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In the final presidential debate before Iowa, did any Democrat move the needle?

Here’s what you missed Tuesday night in the last debate before things start to count.
From left, Democratic presidential candidates businessman Tom Steyer, Sen. Elizabeth Warren, D-Mass., former Vice President Joe Biden, Sen. Bernie Sanders, I-Vt., former South Bend Mayor Pete Buttigieg, and Sen. Amy Klobuchar, D-Minn., stand on stage, Tuesday, Jan. 14, 2020, during a Democratic presidential primary debate hosted by CNN and the Des Moines Register in Des Moines, Iowa. (AP Photo/Patrick Semansky) [PATRICK SEMANSKY  |  AP]
From left, Democratic presidential candidates businessman Tom Steyer, Sen. Elizabeth Warren, D-Mass., former Vice President Joe Biden, Sen. Bernie Sanders, I-Vt., former South Bend Mayor Pete Buttigieg, and Sen. Amy Klobuchar, D-Minn., stand on stage, Tuesday, Jan. 14, 2020, during a Democratic presidential primary debate hosted by CNN and the Des Moines Register in Des Moines, Iowa. (AP Photo/Patrick Semansky) [PATRICK SEMANSKY | AP]
Published Jan. 15
Updated Jan. 15

If the escalation of tensions in the Middle East changes how Iowans vote next month, then perhaps Tuesday night’s debate offered a new prism to view the Democratic presidential contenders.

Maybe the question that led the night — why do you have what it takes to be commander in chief — altered the calculus of some voters.

Otherwise, the six candidates meeting for the seventh and last time before the Feb. 3 Iowa caucuses engaged in familiar arguments over health care, the cost of college and trade, but without the fireworks of past encounters.

Despite the smallest field on the stage yet, the candidates avoided major conflicts with each other, a sign that there’s no clear front-runner in Iowa. Recent polls show a statistical dead heat there, with U.S. Sens. Bernie Sanders of Vermont and Elizabeth Warren of Massachusetts, former Vice President Joe Biden and former South Bend, Ind., Mayor Pete Buttigieg all polling within a few points of each other.

Democratic presidential candidate Sen. Elizabeth Warren, D-Mass., second from left, speaks as fellow candidates businessman Tom Steyer, left, former Vice President Joe Biden and Sen. Bernie Sanders, I-Vt., right, listen, Tuesday during a Democratic presidential primary debate hosted by CNN and the Des Moines Register in Des Moines, Iowa. (AP Photo/Patrick Semansky) [PATRICK SEMANSKY | AP]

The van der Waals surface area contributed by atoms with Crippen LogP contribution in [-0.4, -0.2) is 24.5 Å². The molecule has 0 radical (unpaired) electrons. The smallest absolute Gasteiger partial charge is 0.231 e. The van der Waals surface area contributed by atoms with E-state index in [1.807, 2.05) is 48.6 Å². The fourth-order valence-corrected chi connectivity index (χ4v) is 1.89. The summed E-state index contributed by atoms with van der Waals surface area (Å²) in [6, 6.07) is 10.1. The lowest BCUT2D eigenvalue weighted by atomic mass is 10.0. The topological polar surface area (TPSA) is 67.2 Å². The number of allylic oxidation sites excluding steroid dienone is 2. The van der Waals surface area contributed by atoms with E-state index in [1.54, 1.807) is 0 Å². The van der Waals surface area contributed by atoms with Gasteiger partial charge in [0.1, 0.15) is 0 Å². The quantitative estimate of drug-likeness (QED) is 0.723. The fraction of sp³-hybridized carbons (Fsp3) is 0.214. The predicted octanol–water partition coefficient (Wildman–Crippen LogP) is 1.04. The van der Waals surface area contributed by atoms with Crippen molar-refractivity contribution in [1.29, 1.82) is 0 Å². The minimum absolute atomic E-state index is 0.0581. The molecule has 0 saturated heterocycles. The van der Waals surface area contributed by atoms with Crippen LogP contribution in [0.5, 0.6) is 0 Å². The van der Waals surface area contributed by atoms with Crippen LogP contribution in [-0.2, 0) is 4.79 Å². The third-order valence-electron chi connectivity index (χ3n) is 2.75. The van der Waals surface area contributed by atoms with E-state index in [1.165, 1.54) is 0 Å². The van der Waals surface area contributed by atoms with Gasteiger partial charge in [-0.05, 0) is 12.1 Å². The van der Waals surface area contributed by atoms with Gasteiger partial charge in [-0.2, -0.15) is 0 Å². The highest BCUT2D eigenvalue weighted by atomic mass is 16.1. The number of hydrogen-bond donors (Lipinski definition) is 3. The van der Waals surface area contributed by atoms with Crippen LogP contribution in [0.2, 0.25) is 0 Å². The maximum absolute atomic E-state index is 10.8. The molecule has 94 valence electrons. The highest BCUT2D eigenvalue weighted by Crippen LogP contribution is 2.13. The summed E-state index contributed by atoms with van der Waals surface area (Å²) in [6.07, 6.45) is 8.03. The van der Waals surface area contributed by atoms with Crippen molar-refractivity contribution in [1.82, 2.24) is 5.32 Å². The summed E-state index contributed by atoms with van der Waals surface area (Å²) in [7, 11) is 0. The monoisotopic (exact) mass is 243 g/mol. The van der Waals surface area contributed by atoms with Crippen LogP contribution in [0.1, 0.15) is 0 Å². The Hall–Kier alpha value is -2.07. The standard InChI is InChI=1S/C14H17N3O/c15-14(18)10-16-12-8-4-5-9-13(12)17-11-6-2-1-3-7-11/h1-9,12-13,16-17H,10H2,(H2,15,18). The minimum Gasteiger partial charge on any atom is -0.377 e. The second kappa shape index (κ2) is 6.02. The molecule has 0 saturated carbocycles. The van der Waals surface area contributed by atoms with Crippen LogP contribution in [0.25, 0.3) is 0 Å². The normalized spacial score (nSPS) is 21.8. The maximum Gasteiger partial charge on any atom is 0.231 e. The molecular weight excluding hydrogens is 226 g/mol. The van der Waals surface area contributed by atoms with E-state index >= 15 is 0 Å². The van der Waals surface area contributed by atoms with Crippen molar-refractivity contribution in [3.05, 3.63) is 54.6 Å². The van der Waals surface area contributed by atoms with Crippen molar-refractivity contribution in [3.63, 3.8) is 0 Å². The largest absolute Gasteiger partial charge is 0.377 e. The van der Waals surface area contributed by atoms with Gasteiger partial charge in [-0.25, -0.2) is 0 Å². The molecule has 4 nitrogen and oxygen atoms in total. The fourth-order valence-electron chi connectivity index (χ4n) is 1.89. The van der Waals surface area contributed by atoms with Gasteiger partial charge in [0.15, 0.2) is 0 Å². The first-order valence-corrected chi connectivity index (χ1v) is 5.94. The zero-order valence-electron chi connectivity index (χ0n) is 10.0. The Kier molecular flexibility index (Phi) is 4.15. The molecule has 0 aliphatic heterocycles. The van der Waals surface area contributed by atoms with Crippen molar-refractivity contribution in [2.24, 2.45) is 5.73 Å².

Asked out of the gate about his readiness to lead the military, Sanders predictably turned the conversation to his vote against the war in Iraq, while drawing comparisons to Biden’s early support for conflict with Saddam Hussein’s regime.

“I did everything I could to stop that war,” Sanders said. “Joe voted for it.”

Biden acknowledged the vote was a mistake and reminded viewers that his poor judgment on one issue didn’t keep him from becoming the running mate of another opponent of the war — Barack Obama.

Democratic presidential candidate Sen. Amy Klobuchar, D-Minn., speaks Tuesday during a Democratic presidential primary debate hosted by CNN and the Des Moines Register in Des Moines, Iowa. (AP Photo/Patrick Semansky) [PATRICK SEMANSKY | AP]

Warren and Sen. Amy Klobuchar of Minnesota were not around for that vote and said their work on various Senate committees would prepare them to run the world’s most powerful military. Buttigieg, who once served in that military, said he would lean on that service and “learn from the lessons of the past." Businessman Tom Steyer said his international work provided experiences that would come in handy.

All of the candidates saved their sharpest criticism on the topic for President Donald Trump, who they blasted for ripping up the Iran nuclear deal and killing Iranian general Qasem Soleimani without a plan for the fallout.

The biggest distinction was on what to do next. While Warren and Sanders advocated removing the remaining troops from the Middle East, Biden, Buttigieg and Klobuchar all advocated for leaving a smaller, strategic footprint.

“There’s a difference between combat troops and leaving special forces in position,” Biden said.

One controversy leading up to the debate spilled onto the stage. Sanders was asked about a CNN story that reported he told Warren in 2018 that a woman couldn’t win the presidency.

Sanders reaffirmed his denial Tuesday night, not only insisting he didn’t say it but declaring himself a long-time advocate for women in politics.

"Hillary Clinton won the popular vote by 3 million votes,“ Sanders said. "How could anybody in a million years not believe that a woman could become president of the United States?”

Warren confirmed the veracity of the story before insisting Sanders was a friend. Though she added: “The only people on this stage who have won every election they have run in are women, Amy and me.”

After the debate, Sanders and Warren appeared to have a terse conversation and the two didn’t shake hands.

On health care, Warren appeared to simultaneously soften her rigid defense of her plan for universal health care while still criticizing her opponents for not offering enough. She said she would work to strengthen the Affordable Care Act, but also said the plans from Biden, Klobuchar and Buttigieg to offer a public insurance option were “a small improvement, but that’s why they cost so much less.”

Buttigieg rejected that characterization.

“This would be a game-changer,” he said. “This would be the biggest thing we did to American health care in a half century.”

One issue that was not addressed? How white the debate stage and the Democratic field has become in a primary where voters of color will make a tremendous difference at the polls. New York businessman Andrew Yang did not qualify for the debate and Sen. Cory Booker dropped out of the race on Monday.

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